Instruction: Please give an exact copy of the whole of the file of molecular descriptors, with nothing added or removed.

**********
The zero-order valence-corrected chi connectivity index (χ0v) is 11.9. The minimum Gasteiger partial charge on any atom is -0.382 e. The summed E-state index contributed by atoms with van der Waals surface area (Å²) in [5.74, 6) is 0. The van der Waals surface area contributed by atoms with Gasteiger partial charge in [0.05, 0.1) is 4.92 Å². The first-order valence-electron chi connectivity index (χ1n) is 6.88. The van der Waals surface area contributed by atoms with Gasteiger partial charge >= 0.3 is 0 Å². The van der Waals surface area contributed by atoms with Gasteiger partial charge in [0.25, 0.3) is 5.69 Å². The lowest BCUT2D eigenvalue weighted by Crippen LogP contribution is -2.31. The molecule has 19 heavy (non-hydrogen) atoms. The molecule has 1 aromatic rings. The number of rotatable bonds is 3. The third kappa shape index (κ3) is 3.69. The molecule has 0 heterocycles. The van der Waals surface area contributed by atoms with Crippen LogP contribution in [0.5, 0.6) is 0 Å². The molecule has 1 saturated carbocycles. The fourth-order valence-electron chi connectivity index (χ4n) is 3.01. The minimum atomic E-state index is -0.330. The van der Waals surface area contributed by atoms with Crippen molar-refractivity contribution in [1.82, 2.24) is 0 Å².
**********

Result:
The zero-order valence-corrected chi connectivity index (χ0v) is 11.9. The minimum Gasteiger partial charge on any atom is -0.382 e. The summed E-state index contributed by atoms with van der Waals surface area (Å²) in [5.74, 6) is 0. The van der Waals surface area contributed by atoms with Gasteiger partial charge in [0.05, 0.1) is 4.92 Å². The first-order valence-electron chi connectivity index (χ1n) is 6.88. The van der Waals surface area contributed by atoms with Gasteiger partial charge >= 0.3 is 0 Å². The van der Waals surface area contributed by atoms with Gasteiger partial charge in [0.25, 0.3) is 5.69 Å². The lowest BCUT2D eigenvalue weighted by Crippen LogP contribution is -2.31. The molecule has 19 heavy (non-hydrogen) atoms. The molecule has 1 aromatic rings. The number of rotatable bonds is 3. The third kappa shape index (κ3) is 3.69. The molecule has 0 heterocycles. The van der Waals surface area contributed by atoms with Crippen LogP contribution in [0.5, 0.6) is 0 Å². The molecule has 1 saturated carbocycles. The fourth-order valence-electron chi connectivity index (χ4n) is 3.01. The minimum atomic E-state index is -0.330. The van der Waals surface area contributed by atoms with Crippen molar-refractivity contribution in [1.82, 2.24) is 0 Å².